The June Newsletter: A Personal Take

In this awful time, we also have been very pleased to have a garden.  We have been removing and moving shrubs, some planted by the previous owner, some simply not successful and some planted in haste and regretted.

So, Caroline, where do the labels go?  Some I find in the compost bins along, occasionally, with trowels or secateurs, and some under the mulch at the other end of the border.  I usually blame the blackbirds but a few years ago we tried tying the labels to the plants but most of them disappeared too!  

We love baptisias too, but have failed to grow them successfully in our past and present gardens.  Both gardens had very different soils and conditions, so I can’t offer any helpful advice, I’m afraid.  Papaver rupifragum is giving us much pleasure as well, it can be a surprise where it chooses to go.

It was lovely to see the photos of the visit to East Lambrook Manor, especially with our friends doing what they do best – admiring and buying plants!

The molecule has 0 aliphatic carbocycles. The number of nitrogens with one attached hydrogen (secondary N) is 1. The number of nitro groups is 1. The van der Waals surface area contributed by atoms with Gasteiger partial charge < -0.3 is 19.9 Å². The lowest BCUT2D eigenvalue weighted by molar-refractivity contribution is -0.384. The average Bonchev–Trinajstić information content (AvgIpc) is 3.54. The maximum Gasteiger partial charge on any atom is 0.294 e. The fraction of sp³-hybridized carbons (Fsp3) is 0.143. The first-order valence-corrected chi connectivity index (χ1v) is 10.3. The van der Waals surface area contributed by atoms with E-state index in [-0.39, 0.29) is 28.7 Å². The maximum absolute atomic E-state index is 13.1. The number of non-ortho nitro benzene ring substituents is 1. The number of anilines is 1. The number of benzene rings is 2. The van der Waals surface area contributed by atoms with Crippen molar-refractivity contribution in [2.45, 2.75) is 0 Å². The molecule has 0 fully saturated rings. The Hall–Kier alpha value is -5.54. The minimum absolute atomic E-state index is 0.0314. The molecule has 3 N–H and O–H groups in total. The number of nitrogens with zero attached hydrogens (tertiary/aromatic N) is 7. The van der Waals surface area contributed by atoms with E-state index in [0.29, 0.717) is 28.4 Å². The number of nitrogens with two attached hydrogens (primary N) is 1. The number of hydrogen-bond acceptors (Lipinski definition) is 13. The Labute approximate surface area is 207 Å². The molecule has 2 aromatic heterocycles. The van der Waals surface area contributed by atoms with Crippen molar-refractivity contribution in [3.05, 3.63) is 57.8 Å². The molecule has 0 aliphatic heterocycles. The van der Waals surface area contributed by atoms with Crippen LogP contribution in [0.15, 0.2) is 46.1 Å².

The visit to Kew Gardens was obviously a success, but the one photo which resonated with me was Strongylodon macrobotrys.  This bought back memories of a visit to a large and overgrown greenhouse in Madeira, where the flowering jade vine was rampaging through other vines.

‘Three of the Best’ – yes, Roy, I agree totally.  We struggle to grow climbing clematis in our very dry, free draining and poor soil, but the herbaceous types love it.  ‘Cassandra’ was our first and favourite; so much so, in fact, that we bought another and put it in a slightly sunnier position.  We don’t have C. x durandii but C. mandschurica has come into its own this year and fulfilled all of its eight foot.  I might try cuttings, wish me luck.  We have another which we have just moved, as it was in too shady a position.  Of course the label has run away, but from memory it is something like ‘Blue Ball Hill’.